- Insurance coverage. Given the high volume of clients who still need PT services in the U. S., lawmakers have cut through the red tape in order to facilitate insurance companies reimbursing for telehealth care. While the fine print is a bit different for each insurance plan (which can be discussed with your PT), this is considered a win for PT clinics and the clients they serve.
- One-on-one care. There are many things we can continue to assess and treat during a telemedicine visit. We can still assess what’s unique to the patient: posture, range of motion, balance, functional strength and mobility (ie, can you squat to pick an item up from the floor? Climb stairs? Carry your laundry? Lift your child?) just to name a few. We can help you get back on track with your home exercise program or get you started on one. Patient education is worth it’s weight in gold. Most patients only spend one hour per week or less with us in PT, so they need to be independent with their self-care and symptom management the other 167 hours in the week.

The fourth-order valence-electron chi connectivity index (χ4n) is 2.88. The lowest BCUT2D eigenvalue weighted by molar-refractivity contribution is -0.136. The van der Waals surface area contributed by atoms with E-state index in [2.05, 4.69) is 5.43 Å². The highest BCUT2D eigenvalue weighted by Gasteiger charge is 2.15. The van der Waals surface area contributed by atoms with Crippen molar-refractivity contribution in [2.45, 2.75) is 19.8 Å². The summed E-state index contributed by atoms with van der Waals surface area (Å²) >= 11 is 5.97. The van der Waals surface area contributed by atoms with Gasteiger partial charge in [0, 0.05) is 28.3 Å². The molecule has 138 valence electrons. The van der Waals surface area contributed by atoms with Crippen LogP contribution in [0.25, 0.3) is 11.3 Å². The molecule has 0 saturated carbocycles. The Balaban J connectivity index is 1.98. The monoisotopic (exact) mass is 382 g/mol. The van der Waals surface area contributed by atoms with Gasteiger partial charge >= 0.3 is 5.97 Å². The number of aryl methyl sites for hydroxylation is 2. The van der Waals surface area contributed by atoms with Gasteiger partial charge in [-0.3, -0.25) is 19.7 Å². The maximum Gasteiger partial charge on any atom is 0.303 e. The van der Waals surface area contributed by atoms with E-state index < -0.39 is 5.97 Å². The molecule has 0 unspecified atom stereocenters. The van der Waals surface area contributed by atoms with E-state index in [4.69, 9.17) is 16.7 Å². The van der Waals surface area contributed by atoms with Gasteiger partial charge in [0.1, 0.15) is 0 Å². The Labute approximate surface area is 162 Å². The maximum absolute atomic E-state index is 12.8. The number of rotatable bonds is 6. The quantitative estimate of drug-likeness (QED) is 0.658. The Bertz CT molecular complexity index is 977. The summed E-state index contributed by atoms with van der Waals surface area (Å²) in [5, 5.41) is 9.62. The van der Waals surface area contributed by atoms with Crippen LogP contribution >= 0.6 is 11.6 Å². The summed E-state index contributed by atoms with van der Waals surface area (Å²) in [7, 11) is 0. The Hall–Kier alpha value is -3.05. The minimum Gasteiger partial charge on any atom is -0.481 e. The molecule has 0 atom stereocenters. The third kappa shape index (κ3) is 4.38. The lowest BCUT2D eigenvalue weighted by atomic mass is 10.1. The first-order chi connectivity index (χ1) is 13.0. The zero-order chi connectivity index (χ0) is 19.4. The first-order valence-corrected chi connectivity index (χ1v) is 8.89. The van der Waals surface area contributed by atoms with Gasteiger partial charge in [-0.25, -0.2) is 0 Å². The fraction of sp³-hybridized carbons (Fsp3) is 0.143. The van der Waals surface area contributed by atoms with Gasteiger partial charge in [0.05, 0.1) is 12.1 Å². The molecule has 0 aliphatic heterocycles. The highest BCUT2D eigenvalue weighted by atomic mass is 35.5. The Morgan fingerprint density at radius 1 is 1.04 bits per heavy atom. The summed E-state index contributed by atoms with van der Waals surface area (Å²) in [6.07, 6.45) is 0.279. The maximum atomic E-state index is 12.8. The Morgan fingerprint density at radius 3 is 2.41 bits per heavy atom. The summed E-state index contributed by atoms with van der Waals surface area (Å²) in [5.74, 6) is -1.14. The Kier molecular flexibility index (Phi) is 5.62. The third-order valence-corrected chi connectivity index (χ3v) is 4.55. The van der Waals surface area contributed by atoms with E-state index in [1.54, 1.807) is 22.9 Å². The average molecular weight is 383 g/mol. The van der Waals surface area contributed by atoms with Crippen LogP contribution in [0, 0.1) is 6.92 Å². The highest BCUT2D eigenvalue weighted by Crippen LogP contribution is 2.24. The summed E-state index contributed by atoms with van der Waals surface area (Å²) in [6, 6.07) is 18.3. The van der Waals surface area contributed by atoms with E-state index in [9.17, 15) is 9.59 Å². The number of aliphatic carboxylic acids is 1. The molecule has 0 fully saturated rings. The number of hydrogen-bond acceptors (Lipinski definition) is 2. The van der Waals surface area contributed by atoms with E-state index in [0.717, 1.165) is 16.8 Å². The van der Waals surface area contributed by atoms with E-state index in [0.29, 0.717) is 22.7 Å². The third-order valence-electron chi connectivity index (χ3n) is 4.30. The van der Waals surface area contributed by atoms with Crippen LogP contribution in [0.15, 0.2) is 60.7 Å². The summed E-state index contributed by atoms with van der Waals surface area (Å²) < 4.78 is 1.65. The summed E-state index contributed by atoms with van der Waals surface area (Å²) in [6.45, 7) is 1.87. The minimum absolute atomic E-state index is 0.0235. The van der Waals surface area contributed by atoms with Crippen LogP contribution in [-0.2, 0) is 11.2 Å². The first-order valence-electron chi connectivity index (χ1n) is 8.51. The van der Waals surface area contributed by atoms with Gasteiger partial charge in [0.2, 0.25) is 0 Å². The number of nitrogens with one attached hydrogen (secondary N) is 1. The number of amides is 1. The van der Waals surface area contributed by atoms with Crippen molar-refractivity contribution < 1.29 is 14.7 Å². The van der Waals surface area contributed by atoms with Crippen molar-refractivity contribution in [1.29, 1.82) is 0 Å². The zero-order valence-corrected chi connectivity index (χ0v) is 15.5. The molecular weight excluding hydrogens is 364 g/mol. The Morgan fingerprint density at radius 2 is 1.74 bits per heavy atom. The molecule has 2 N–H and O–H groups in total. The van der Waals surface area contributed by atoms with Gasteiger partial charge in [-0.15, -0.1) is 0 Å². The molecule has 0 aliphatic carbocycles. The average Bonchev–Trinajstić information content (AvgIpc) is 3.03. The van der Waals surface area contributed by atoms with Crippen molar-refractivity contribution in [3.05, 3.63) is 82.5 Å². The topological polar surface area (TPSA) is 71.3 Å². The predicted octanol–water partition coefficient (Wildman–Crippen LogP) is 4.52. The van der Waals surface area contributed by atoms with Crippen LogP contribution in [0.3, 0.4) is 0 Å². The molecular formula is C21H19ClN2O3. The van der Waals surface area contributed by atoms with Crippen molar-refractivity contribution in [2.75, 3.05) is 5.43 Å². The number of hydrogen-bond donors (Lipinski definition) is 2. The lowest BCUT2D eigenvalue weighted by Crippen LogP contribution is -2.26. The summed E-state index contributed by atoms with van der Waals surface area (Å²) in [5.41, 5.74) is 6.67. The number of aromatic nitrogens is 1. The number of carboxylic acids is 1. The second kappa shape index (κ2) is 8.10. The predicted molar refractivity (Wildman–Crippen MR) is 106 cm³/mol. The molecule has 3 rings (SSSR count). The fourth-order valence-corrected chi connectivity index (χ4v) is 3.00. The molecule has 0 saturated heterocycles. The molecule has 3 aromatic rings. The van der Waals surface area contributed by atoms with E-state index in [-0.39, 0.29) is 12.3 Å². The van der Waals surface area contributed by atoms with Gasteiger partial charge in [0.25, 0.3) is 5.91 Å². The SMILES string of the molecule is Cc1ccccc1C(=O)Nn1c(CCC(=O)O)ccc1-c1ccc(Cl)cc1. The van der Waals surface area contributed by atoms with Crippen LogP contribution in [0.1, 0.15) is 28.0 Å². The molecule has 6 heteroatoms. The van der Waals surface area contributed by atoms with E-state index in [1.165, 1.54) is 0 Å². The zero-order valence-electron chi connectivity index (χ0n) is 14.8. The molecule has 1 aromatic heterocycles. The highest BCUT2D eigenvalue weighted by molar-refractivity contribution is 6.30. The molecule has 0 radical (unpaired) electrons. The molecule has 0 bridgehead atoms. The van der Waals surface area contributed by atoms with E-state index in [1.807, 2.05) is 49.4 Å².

- Empowering the patient with pain education. There is strong evidence that supports the use of pain education to treat musculoskeletal pain. The literature supports patient empowerment to facilitate reduced disability, decreased pain catastrophization, and fear-avoidance as well as improved pain ratings, pain knowledge, attitudes/behaviors regarding pain, physical movement, and health care utilization (that last point should resonate with insurance companies and patients alike: less dollars spent on health care!). The evidence is there, and it’s growing.